Wednesday, April 16, 2008

irish records

WorldVitalRecords Blog » Eneclann Partners With, Inc.: "Eneclann, Ireland’s leading historical electronic publishing company, recently partnered with, Inc. to add the Index of Irish Wills 1484-1858: Records at the National Archives of Ireland and The 1851 Dublin City Census to’s online genealogy collection.

“We have been heavily involved in Irish genealogy, history, and heritage for the past ten years,” said Brian Donovan, CEO, Eneclann. “We are excited to continue to preserve the wealth of Ireland’s heritage and further our reach by partnering with, Inc.”

The 1851 Dublin City Census index was compiled by Dr. D.A. Chart in the early 20th century from the original census records, which were destroyed in the 1922 Public Record Office fire. Chart’s index contains the names and addresses of 60,000 heads of household from 21 civil parishes. The index also includes scanned images from the original 1847 Ordnance Survey Town Plans to help users identify specific addresses. Since the 10th Irish Census was destroyed, Chart’s 1851 Census of Ireland has emerged as a useful substitute."

For the period before 1864, parish registers recording details of baptisms, marriages and burials provide the only source of information relating to births, marriages and deaths. Prior to making use of these records, it is of course necessary to be aware of an ancestor's religious affiliation and often the name of the parish in which the baptism, marriage or burial occurred.

Roman Catholic parish registers are normally still held by the parish priest, but there are microfilm copies of most of them for the period up to 1880 in the National Library of Ireland, Kildare Street, Dublin 2 (Website: ) In some instances, the written permission of the parish priest must be obtained before the microfilm s can be seen.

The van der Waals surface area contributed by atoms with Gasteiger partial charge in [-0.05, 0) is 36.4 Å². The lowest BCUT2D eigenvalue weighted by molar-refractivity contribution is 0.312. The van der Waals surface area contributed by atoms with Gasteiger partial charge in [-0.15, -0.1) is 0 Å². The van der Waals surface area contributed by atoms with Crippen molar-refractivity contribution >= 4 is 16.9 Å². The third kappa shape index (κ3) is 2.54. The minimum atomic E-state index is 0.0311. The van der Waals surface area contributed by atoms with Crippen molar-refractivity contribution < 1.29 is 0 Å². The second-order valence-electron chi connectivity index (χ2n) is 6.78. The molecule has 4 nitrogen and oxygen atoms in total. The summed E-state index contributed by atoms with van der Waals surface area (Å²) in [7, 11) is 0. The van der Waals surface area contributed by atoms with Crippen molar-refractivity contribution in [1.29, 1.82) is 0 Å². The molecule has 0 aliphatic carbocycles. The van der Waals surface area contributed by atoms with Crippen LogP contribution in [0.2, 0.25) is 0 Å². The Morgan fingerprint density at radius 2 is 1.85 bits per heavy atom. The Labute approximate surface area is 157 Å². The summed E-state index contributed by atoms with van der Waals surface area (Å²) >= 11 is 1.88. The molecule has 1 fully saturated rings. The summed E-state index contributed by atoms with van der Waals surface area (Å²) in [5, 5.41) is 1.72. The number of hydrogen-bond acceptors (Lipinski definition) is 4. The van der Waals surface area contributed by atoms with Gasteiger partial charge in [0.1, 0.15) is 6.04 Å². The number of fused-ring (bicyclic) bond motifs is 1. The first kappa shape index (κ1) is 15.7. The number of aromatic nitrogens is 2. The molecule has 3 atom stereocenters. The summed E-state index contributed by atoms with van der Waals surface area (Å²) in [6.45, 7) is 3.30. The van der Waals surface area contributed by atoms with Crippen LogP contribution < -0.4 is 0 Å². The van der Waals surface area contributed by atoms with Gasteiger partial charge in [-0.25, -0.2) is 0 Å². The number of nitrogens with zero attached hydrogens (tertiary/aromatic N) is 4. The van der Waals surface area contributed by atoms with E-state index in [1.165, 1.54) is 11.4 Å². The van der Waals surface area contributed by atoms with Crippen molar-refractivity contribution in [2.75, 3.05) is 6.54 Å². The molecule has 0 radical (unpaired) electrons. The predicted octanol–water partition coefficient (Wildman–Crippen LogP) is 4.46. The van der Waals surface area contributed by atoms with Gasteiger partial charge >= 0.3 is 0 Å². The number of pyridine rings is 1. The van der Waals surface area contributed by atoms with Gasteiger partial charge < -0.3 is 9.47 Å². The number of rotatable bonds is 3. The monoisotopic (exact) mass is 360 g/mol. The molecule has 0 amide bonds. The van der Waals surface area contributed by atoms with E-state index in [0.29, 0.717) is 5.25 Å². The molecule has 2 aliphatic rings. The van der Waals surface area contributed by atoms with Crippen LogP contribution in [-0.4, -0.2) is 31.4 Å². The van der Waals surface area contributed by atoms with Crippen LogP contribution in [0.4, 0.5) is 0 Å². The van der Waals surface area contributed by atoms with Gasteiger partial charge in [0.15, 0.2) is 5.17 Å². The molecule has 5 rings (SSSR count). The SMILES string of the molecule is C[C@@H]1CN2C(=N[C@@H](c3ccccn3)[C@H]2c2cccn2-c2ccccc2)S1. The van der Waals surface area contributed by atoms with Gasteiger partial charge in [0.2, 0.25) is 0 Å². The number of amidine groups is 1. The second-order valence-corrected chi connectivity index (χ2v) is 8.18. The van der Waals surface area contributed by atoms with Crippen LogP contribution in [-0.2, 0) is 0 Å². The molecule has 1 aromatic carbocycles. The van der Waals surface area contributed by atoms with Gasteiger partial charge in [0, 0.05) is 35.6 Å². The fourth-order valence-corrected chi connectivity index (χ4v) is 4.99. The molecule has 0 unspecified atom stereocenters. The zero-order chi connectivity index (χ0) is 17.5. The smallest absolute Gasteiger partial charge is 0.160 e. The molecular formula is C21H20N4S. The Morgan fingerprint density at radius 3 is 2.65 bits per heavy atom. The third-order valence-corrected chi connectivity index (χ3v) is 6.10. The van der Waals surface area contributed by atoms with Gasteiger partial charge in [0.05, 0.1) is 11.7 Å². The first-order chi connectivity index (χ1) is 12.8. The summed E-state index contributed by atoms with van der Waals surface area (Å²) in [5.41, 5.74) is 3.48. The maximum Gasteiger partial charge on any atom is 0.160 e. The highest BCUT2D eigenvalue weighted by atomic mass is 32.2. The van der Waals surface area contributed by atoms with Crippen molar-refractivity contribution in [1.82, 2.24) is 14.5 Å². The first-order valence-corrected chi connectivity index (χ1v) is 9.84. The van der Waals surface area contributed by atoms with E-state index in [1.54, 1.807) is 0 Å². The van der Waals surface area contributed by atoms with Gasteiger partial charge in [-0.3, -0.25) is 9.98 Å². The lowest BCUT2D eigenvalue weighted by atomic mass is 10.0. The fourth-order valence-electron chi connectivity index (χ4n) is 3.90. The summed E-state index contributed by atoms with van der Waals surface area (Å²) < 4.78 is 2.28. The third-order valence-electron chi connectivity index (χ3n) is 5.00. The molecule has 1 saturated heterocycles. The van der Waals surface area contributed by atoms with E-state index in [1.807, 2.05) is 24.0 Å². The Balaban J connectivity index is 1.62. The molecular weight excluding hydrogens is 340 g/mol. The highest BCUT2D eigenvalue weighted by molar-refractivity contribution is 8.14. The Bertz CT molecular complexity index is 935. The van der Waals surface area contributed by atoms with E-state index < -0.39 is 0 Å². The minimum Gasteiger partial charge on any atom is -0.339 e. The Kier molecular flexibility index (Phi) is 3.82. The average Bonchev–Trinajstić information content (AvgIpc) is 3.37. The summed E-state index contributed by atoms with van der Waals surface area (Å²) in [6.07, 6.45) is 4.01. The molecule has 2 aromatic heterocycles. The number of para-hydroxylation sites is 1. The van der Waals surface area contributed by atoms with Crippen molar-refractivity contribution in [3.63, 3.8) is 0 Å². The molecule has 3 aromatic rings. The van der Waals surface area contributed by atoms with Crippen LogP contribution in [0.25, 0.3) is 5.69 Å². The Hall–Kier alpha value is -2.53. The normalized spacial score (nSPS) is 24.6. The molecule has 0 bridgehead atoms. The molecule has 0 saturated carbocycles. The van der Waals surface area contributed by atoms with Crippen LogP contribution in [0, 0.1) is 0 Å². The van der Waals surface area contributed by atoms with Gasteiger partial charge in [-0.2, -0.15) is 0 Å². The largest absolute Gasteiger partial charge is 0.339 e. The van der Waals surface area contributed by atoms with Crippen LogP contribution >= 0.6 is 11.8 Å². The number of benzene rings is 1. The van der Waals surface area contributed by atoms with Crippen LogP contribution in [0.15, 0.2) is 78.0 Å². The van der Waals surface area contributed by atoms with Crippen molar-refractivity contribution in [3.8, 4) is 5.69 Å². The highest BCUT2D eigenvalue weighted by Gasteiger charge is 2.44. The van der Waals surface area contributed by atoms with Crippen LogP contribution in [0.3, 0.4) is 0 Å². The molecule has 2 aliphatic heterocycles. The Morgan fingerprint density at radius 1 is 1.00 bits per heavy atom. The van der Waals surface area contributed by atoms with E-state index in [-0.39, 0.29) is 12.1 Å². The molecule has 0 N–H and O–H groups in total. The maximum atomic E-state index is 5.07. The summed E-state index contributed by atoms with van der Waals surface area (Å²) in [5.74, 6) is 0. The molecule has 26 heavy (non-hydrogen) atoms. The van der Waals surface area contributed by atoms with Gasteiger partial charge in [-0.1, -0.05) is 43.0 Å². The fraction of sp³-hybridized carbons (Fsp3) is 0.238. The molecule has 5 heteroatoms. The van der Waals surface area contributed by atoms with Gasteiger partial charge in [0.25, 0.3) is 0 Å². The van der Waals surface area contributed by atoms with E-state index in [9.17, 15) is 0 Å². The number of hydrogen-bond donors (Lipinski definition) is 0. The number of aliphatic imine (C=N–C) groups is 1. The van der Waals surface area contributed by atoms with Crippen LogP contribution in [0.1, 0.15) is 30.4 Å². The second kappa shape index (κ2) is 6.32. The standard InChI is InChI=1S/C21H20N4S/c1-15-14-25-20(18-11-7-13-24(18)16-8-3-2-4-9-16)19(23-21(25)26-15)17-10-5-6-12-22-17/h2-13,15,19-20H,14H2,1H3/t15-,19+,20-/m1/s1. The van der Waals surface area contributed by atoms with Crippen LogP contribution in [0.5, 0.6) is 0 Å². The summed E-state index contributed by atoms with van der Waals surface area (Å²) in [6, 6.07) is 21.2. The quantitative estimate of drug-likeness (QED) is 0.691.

Church of Ireland parish registers for the period up to 1870 are public records. Registers are available for about one third of the parishes. Most are still held by the local clergy, although some are in the

Irish National Archives, Bishop Street , Dublin 8. (Website: )

The General Register Office in Dublin "(Oifig An Ard-Chláraitheora) is the central civil repository for records relating to Births, Deaths and Marriages in the Republic of Ireland . It is concerned with civil registration matters only,"

The General Register Office Dublin Ireland - History: "The civil registration system of Ireland began in 1845, when legislation came into force which provided for the registration of civil marriages here and for the regulation of all non-Catholic marriages. The Act also created the Office of the Registrar-General who remains to this day responsible for the collation and custody of all birth, death and marriage records.

Further legislation which became operative in 1864 provided for the inclusion of Catholic marriages, together with all births and deaths, at which stage a comprehensive registration system was in place."

FamilySearch Indexing: Preserving Our Heritage - Current Projects: "being administered by FamilySearch Indexing and participating genealogical and historical societies"


Post a Comment

<< Home